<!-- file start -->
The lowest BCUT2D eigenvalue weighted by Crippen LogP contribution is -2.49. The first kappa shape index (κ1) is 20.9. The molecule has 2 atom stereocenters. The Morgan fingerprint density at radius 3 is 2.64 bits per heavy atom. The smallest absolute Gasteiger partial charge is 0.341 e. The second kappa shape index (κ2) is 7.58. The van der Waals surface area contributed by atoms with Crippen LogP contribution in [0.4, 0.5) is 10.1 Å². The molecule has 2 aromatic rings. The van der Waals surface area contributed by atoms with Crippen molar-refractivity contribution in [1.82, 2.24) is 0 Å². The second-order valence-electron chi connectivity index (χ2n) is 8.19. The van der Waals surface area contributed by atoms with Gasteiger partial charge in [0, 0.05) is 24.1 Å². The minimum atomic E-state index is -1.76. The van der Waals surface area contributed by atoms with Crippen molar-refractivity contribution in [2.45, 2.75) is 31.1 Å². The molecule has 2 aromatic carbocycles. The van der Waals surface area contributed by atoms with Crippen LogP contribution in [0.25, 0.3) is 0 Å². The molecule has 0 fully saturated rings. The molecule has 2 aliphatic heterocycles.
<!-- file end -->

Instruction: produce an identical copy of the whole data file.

The lowest BCUT2D eigenvalue weighted by Crippen LogP contribution is -2.49. The first kappa shape index (κ1) is 20.9. The molecule has 2 atom stereocenters. The Morgan fingerprint density at radius 3 is 2.64 bits per heavy atom. The smallest absolute Gasteiger partial charge is 0.341 e. The second kappa shape index (κ2) is 7.58. The van der Waals surface area contributed by atoms with Crippen LogP contribution in [0.4, 0.5) is 10.1 Å². The molecule has 2 aromatic rings. The van der Waals surface area contributed by atoms with Crippen molar-refractivity contribution in [1.82, 2.24) is 0 Å². The second-order valence-electron chi connectivity index (χ2n) is 8.19. The van der Waals surface area contributed by atoms with Gasteiger partial charge in [0, 0.05) is 24.1 Å². The minimum atomic E-state index is -1.76. The van der Waals surface area contributed by atoms with Crippen molar-refractivity contribution in [2.45, 2.75) is 31.1 Å². The molecule has 2 aromatic carbocycles. The van der Waals surface area contributed by atoms with Crippen LogP contribution in [0.25, 0.3) is 0 Å². The molecule has 0 fully saturated rings. The molecule has 2 aliphatic heterocycles.